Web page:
The projects do not plan to release water in the river during the lean months. As a result, large stretches of the river are rendered completely dry for many months, impacting riverine ecology and societal needs. The construction itself, at this scale, has devastating impacts on the mountains -- because of blasting to build tunnels and barrages. The combined impact is huge as the mountains collapse, landslides block rivers and natural dams are created. Then when the force of the water builds against the natural dam, it bursts and erupts and takes a deadly toll.
Why build 70 projects? Why build without consideration for ecology? Our research has shown that it is possible to provide 50 percent ecological flow in the river during six months of lean periods and 30 percent during the high discharge season and still be able to generate energy. In this way energy generation would mimic the flow of the river. This e-flow regime, if accepted (the report is with government presently for its finalization) would mean re-evaluation of the projects and even scrapping many. But it would mean that we would still have a river that flows at all times. Energy generation would not come at the cost of the environment.
The question also is how the projects should be constructed so that impacts can be minimized. The bottom line is to ensure that this development does not lead to destruction and increase vulnerability of this already fragile region.
Clearly, the need is to do things differently. The region needs development -- people who live there need basic amenities like roads, electricity, health care and education. They need employment and livelihood options. But equally it is clear that the economic future of the Himalaya and its people can never be secured or safeguarded if makes the already vulnerable region more hazard-prone and more deadly. Development cannot come as the cost of environment, not in any region of the country; but particularly not in the Himalaya. The result is otherwise dire and deadly. Something we just cannot afford.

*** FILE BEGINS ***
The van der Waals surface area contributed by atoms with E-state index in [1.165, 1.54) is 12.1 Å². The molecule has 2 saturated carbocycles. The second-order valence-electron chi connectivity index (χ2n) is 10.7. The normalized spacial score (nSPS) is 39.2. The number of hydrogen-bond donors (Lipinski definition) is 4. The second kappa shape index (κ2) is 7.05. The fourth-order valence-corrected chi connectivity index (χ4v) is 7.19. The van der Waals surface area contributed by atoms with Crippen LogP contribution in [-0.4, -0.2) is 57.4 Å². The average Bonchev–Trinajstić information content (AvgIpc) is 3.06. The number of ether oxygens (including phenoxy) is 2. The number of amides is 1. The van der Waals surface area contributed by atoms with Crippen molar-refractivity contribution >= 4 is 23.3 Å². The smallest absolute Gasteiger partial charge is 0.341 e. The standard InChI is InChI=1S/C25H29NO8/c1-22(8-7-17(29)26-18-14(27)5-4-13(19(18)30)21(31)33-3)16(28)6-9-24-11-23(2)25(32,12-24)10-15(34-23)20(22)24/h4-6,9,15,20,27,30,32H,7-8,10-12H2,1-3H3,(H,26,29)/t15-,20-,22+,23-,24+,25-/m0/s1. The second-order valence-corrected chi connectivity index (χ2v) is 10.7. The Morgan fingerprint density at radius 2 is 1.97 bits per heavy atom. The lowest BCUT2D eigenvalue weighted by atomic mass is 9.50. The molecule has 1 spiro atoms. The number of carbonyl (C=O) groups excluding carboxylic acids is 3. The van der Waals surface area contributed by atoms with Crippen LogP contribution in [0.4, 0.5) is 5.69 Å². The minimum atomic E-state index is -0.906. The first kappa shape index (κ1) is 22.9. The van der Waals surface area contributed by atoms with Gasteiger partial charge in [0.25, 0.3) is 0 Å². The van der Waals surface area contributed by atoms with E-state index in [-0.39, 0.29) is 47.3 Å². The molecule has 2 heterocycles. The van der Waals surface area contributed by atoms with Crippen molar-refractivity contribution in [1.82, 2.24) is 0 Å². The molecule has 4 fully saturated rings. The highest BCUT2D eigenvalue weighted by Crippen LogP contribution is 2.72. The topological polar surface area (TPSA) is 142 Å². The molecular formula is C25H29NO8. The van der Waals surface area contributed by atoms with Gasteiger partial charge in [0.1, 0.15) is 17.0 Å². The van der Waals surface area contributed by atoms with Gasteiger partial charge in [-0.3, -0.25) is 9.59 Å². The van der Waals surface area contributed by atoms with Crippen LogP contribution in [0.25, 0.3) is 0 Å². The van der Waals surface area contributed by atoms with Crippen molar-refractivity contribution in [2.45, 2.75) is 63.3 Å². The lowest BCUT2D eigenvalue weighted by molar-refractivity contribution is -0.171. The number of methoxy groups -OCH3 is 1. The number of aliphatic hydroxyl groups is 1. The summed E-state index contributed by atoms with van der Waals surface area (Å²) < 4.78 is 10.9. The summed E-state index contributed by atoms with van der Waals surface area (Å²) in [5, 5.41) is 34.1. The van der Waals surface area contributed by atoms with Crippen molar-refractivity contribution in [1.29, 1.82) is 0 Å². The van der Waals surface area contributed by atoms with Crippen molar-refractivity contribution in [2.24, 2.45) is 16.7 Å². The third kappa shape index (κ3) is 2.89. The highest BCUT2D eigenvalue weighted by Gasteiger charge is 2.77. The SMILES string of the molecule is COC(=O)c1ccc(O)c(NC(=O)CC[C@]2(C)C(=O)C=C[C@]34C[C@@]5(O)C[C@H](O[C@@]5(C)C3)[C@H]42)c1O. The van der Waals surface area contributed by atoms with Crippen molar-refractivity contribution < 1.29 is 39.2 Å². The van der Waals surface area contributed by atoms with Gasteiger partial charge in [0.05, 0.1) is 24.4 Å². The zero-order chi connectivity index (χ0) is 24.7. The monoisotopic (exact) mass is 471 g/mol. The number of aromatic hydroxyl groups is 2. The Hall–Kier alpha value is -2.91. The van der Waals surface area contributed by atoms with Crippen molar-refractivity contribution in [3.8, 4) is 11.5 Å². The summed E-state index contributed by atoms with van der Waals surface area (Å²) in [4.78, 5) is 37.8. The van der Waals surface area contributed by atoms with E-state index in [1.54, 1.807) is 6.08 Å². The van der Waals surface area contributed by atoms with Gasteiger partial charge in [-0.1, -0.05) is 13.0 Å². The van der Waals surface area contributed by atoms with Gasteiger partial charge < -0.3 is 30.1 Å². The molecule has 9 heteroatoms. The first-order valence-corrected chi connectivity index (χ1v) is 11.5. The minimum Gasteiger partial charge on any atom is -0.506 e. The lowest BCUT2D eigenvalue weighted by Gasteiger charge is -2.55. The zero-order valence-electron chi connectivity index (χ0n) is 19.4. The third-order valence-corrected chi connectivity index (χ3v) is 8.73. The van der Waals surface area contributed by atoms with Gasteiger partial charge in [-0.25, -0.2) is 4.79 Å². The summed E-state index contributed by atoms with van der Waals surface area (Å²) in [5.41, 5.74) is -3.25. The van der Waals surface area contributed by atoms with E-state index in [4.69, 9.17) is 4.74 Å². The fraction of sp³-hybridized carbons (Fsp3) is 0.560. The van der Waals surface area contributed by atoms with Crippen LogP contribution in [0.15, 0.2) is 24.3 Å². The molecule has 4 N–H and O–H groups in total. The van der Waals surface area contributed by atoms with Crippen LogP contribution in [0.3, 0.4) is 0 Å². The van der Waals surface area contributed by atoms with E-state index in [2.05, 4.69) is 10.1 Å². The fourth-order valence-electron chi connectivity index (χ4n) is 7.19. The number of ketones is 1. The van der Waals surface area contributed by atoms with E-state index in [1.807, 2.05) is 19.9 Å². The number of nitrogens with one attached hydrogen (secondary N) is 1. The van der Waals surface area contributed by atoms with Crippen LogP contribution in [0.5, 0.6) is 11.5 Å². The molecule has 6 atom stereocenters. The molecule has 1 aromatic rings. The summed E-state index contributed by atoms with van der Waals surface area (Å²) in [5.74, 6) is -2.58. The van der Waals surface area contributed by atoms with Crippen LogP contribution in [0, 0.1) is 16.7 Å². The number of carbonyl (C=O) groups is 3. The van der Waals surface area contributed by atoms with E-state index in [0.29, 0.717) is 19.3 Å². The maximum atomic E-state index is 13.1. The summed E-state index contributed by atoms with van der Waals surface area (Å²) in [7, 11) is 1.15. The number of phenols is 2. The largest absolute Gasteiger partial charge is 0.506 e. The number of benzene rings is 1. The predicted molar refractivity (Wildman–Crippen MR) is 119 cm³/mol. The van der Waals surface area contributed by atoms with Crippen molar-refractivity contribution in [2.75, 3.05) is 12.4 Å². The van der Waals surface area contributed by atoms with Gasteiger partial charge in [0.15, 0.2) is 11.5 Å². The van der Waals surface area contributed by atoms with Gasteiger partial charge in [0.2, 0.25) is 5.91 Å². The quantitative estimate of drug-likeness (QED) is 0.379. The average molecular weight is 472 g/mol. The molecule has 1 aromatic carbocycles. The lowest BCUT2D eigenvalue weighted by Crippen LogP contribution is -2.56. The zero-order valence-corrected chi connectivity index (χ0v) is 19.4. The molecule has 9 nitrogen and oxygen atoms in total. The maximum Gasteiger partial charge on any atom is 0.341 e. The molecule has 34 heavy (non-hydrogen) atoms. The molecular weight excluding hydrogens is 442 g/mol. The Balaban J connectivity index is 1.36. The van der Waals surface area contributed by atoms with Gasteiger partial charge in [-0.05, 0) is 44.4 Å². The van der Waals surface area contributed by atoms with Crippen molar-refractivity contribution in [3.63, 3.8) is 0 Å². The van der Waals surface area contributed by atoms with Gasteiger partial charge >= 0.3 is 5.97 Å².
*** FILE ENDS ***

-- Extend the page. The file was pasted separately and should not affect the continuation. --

It is also clear that 'coping' with these natural disasters will require disaster preparedness and weather forecasting systems
We need to build forecasting system to inform government of impending cloudbursts or high rainfall events. Then state government must have disaster warning systems to inform people about impending disasters or what should be done in these circumstances -- even in this extremely remote and inaccessible region. The Comptroller and Auditor General had already noted that the state's disaster preparedness paraphernalia was shockingly unequipped. In this case, the warning about possible high rainfall came late, it was inadequate in terms of its information and then state governments did nothing to stop tourists and pilgrims from going up the mountains. Local people were caught completely unaware.
What we are seeing is challenges of an increasingly climate-risky world; where already ecologically fragile and vulnerable regions are made more vulnerable and more disaster-prone. In all this, human mismanagement of natural resources compounds the tragedy; takes precious human lives. We have no options but to fix it all -- from greenhouse emissions that increasingly put our world in jeopardy to resource management that is sustainable -- and fix it all quickly.